In California #014: The Eternal Line with Steve Olson

In California #014: The Eternal Line with Steve Olson


“You can see the down line, and then there’s the up line,” said 59-year-old Steve Olson, in his cluttered art studio off Melrose in Hollywood. Clad in black boots, black sweat pants, and black T-shirt, his long gray-black hair poking out in all directions, he pointed at one of his recent paintings. “These are like slashes,” he said, running his finger along a vibrant orange brush stroke. “And these”—he pointed to another—“are like roundhouses.” 


The theme was The Line, which is to say that after decades of surfing, skating, and snowboarding, the line across the wave, or around the empty pool, or down the steep, powdery hill is in fact a signature, a thumb print, a singular personality on full display. Which is to say that Olson’s paintings are inseparable from the rest of his life’s work on the board. 


I first came across Olson in the pages of Action Now, in 1980. In a profile that highlighted his surfing and skating, he was extraordinarily stylish—in the action shots, and in the portrait, where he wore leopard skin and leather. For the next decade I’d see a lot of him in the skate mags. He rode vert, but he also did slalom and bombed hills. And he always looked great.


We became friends in the late nineties. He was a single dad raising his ollie-popping young son, Alex, in Malibu. We’d go for surfs, go to parties, talk punk rock, NYC, Dogtown. Alex would go on to become a skateboarding superstar. Steve would be inducted into the Skateboarding Hall of Fame in 2014. But it was his recent posts on Instagram that tied it all together for me: Olson is a Southern California son. Having grown up in the OC, he’s maximized the great resource that is surfing, skating, and snowboarding all within a few hours of each other. His lifestyle could only happen here. 


“I was a surfer, then skateboarding came in, and skate parks—lines in the pool, lines through the snake run. Endless lines. I just hooked to the line. And I think the reason I hooked to the line has a lot to do with skiing, because I started skiing when I was about two or three. And I just kept skiing, but not really racing, but kind of running gates, and there’s always the fall line through the gates. Then freestyle skiing. There was a fall line, definitely, through the moguls.”


Olson is solidly built, grizzled, and square-jawed. His voice is deep and gentle in a late-night radio sort of way. He’s a charming man. In fact if he were at a party with, say, Brad Pitt, James Franco, and Ryan Gosling, there’s a good chance the girls would all be crowded around Olson. I’ve always likened his demeanor to Jack Nicholson in the first half of The Shining, before the axe comes out. I’ve seen him bang the lip hard and vertical at Zeroes, and come in and light up a cigarette, and the whole thing took on a seamlessness, as if the lip bang and the smoking were part of the same ride.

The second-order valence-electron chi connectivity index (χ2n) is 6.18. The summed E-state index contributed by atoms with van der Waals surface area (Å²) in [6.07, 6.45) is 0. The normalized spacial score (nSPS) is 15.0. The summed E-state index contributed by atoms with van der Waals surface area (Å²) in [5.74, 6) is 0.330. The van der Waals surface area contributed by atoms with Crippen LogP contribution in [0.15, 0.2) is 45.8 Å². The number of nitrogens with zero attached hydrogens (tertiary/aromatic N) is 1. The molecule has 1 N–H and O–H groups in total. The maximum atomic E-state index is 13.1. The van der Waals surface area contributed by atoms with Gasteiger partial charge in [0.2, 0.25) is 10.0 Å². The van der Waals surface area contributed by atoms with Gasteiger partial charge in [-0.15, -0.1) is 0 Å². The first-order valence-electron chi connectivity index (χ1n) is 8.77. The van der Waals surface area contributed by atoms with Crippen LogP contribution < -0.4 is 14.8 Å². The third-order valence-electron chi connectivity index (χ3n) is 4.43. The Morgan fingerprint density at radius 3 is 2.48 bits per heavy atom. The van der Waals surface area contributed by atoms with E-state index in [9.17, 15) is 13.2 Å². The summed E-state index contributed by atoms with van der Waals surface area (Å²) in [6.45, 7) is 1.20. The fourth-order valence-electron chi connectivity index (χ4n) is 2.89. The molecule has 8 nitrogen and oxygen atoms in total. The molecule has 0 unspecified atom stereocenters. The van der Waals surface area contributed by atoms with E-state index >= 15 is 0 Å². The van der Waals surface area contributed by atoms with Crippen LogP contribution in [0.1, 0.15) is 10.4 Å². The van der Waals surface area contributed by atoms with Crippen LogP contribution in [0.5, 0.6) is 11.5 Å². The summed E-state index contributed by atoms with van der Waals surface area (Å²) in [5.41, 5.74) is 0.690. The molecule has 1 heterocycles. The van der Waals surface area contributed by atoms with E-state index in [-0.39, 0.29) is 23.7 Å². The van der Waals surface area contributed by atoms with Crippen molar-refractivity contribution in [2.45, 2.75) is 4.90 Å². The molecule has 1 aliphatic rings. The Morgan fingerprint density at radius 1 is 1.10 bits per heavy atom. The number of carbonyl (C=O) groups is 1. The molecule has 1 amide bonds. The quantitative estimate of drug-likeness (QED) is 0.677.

“I saw Tony Alva riding when there was that riff between Dogtown and San Diego, the down-southers, in the mid-seventies” he told me. “Tony had great lines. He was at a whole different level, which was amazing to see, but he also had the influences of Muhammad Ali, Bruce Lee, and Joe Namath. Jay Adams had great lines. I’ve become more aware of the line recently in my art-making.”


Olson showed me more paintings with surf/skate/snow-ish lines. He said that when he’s in the groove he throws his body into it; the brush strokes are physical. He described a recent heli-snowboarding trip on which he and friends were charging down steep powder. None of them had been down this mountain before. There was a big, wave-like bank. 


“I was like, ‘Who’s going? No one?’ And I went up, and I hit a frontside slash and got so barreled and deeply engulfed by the powder, and the spray was like 10-feet high, and I came out, and then my next was a bottom turn and I hit again, another one, and the same thing. I was just like, ‘Wow, that was the most amazing feeling!’ To have the knowledge to be able to pick a cool line and commit to that line—the payoff was really outstanding.”

He pulled out another painting. Olson is a goofy foot. Red and yellow lines did hard frontside slashes. A pleasing light blue did a skittish backside floater.


“You can tell I’m stretching, and I’m looking, and I’m thinking, ‘Okay, this might need to go this way. Oh, this doesn’t work. This line kind of interferes with the flow of it all.’ There’s so many lines in painting, and every kind of art. The line of a circle, the line of a square, the line of a triangle. Is it perfect? Is there such thing as perfect? Is there a perfect line? No. There’s plenty of really, really fantastic lines.”